Money for crop research just a drop in the bucket
By Sue Kirchhoff, USA TODAY
WASHINGTON — A deadly wheat fungus known as stem rust is shriveling crops from Africa to the Middle East, threatening the breadbasket of Pakistan and India, and could eventually reach the United States.
The potential threat to food supplies and the economy is enormous, yet Congress and the White House during the past several years did not react to urgent pleas from U.S. scientists for millions of dollars to develop wheat varieties resistant to stem rust. Instead, the main federal lab working on the disease fought budget cuts.
Help now appears to be on the way. The Bill & Melinda Gates Foundation this spring promised $27 million to Cornell University to run an international research effort to thwart stem rust: a fungus borne by the wind, on clothing or in cargo holds that creates sores on wheat stems that blacken and wipe out once-healthy plants. In Congress, pending spending bills would increase research. But the inability of the federal government to react quickly to a potential crisis — about 90% of all commercial wheat varieties are susceptible to the new strain of the disease — is a telling statement about the beleaguered state of federal crop science funding. Read More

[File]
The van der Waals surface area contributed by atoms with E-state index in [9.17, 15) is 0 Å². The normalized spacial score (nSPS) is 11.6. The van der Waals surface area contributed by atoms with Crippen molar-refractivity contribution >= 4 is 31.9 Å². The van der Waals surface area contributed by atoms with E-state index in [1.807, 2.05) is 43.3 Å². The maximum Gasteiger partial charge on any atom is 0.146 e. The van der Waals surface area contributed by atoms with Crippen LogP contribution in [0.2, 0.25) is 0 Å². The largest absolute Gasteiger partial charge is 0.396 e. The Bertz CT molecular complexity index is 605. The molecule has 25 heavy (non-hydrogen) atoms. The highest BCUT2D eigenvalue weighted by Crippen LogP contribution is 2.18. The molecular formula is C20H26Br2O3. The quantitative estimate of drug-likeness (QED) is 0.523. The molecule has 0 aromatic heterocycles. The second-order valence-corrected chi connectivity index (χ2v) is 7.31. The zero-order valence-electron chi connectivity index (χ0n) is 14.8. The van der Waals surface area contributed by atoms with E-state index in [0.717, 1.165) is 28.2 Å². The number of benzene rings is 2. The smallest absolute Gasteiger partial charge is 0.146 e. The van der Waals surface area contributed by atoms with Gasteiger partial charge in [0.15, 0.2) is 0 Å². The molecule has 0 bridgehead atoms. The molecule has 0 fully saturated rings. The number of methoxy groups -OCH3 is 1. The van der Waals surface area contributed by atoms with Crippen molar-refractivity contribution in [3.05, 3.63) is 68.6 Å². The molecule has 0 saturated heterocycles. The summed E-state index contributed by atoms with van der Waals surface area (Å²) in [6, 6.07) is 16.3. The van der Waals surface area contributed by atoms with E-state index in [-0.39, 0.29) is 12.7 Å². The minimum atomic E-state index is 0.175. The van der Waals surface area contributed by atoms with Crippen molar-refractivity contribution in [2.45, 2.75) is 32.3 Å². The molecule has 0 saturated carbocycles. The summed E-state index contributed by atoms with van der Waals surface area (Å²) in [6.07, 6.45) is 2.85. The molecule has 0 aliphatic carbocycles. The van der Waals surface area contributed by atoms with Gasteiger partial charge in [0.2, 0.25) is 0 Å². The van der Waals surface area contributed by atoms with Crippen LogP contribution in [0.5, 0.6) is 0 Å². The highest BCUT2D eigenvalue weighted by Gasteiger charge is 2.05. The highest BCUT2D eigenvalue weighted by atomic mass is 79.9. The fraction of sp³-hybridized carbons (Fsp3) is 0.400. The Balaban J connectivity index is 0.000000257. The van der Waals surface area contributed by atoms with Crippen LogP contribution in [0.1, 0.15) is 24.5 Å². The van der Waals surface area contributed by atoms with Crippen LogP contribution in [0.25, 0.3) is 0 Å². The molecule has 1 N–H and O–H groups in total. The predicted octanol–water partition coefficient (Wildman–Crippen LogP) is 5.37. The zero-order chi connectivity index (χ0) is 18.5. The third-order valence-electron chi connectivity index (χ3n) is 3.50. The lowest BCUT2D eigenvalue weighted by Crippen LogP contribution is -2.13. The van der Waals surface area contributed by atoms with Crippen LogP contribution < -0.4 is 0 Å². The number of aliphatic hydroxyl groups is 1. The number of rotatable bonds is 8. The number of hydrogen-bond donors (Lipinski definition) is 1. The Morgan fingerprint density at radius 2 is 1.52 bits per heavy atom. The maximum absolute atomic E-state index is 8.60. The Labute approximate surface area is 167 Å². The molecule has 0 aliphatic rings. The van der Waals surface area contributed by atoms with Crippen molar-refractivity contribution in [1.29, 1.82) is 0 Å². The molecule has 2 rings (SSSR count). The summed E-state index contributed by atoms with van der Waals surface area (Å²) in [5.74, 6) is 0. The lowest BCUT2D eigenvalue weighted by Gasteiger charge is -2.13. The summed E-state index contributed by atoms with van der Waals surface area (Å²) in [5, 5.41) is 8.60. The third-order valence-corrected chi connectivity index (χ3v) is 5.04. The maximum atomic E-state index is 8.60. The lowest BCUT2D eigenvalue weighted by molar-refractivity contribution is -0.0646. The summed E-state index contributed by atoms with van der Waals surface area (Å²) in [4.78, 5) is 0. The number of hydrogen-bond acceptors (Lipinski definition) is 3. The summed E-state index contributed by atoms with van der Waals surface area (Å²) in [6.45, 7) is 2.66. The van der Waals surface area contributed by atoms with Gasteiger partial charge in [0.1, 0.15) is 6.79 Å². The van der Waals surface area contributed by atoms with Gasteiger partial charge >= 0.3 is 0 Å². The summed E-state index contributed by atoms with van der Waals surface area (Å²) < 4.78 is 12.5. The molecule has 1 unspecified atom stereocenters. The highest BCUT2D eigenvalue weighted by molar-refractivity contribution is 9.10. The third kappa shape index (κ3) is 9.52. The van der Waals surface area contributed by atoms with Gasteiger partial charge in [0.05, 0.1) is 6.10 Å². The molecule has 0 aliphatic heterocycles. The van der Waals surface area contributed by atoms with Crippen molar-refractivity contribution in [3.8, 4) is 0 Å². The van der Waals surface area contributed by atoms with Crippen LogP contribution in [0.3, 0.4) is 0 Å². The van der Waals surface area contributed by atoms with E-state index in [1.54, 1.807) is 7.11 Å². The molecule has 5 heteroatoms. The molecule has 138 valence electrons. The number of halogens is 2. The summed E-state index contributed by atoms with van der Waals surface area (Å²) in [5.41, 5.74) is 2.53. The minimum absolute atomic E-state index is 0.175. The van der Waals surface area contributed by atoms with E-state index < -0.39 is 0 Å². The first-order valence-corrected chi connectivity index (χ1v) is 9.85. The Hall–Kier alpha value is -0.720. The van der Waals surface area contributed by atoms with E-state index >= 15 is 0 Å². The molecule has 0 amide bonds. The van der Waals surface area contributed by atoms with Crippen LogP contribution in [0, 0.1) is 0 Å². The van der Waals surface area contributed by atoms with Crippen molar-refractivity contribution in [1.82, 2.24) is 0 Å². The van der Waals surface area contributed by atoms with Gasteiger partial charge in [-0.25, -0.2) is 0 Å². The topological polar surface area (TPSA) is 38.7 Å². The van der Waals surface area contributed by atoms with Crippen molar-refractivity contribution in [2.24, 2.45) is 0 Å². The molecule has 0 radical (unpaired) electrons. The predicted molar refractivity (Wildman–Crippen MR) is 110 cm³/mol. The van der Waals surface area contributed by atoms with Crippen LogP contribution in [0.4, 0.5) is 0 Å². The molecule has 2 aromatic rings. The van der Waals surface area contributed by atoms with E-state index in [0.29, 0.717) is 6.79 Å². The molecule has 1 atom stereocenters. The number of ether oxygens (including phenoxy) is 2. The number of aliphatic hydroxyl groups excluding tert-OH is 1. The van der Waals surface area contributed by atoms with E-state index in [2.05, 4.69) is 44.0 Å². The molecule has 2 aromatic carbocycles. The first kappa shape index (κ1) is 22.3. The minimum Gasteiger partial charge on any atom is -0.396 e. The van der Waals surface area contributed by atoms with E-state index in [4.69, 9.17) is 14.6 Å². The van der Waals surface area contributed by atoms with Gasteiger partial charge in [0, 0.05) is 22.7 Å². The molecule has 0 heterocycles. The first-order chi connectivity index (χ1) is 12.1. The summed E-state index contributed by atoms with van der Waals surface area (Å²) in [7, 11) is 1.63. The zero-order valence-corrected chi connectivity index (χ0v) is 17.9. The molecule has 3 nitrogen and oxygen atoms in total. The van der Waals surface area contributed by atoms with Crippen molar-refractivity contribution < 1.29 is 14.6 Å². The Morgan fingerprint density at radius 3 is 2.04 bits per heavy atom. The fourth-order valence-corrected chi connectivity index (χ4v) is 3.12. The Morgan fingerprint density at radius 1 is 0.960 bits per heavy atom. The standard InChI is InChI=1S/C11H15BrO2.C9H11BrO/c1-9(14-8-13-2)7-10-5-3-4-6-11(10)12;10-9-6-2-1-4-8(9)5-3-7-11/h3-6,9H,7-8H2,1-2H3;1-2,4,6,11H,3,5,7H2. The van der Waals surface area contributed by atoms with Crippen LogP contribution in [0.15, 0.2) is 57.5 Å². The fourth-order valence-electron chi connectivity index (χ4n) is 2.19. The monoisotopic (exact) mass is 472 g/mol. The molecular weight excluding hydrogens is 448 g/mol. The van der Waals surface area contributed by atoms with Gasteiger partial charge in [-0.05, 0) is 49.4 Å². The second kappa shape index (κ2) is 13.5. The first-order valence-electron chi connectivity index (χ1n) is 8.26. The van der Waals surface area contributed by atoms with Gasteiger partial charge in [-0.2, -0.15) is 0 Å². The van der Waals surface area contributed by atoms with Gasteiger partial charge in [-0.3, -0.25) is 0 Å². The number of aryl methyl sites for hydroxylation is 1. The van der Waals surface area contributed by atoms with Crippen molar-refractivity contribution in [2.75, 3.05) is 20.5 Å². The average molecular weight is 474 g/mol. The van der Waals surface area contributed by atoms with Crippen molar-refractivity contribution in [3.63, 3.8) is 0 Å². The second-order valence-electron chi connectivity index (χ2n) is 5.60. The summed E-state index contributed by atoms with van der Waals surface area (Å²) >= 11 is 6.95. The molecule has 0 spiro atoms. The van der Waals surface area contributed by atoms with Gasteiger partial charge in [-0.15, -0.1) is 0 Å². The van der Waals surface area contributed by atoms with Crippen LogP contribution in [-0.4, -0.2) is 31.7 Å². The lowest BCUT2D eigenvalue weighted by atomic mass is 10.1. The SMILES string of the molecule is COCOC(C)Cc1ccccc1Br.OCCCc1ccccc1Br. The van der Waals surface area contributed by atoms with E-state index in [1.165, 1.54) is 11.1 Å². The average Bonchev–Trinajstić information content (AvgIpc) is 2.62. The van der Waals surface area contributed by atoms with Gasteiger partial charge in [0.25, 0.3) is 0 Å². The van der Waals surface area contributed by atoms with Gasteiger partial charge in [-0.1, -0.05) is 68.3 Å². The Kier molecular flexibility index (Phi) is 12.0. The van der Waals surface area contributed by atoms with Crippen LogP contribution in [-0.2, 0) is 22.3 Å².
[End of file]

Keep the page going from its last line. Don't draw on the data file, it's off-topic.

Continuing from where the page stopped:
Continued investments in agriculture will be the key to meeting worldwide demand for food during this century. Technology has enabled us to get where we are today, but we can’t quit now. We are going to add a few billion more mouths in the next several decades and we must utilize technology to produce more with less.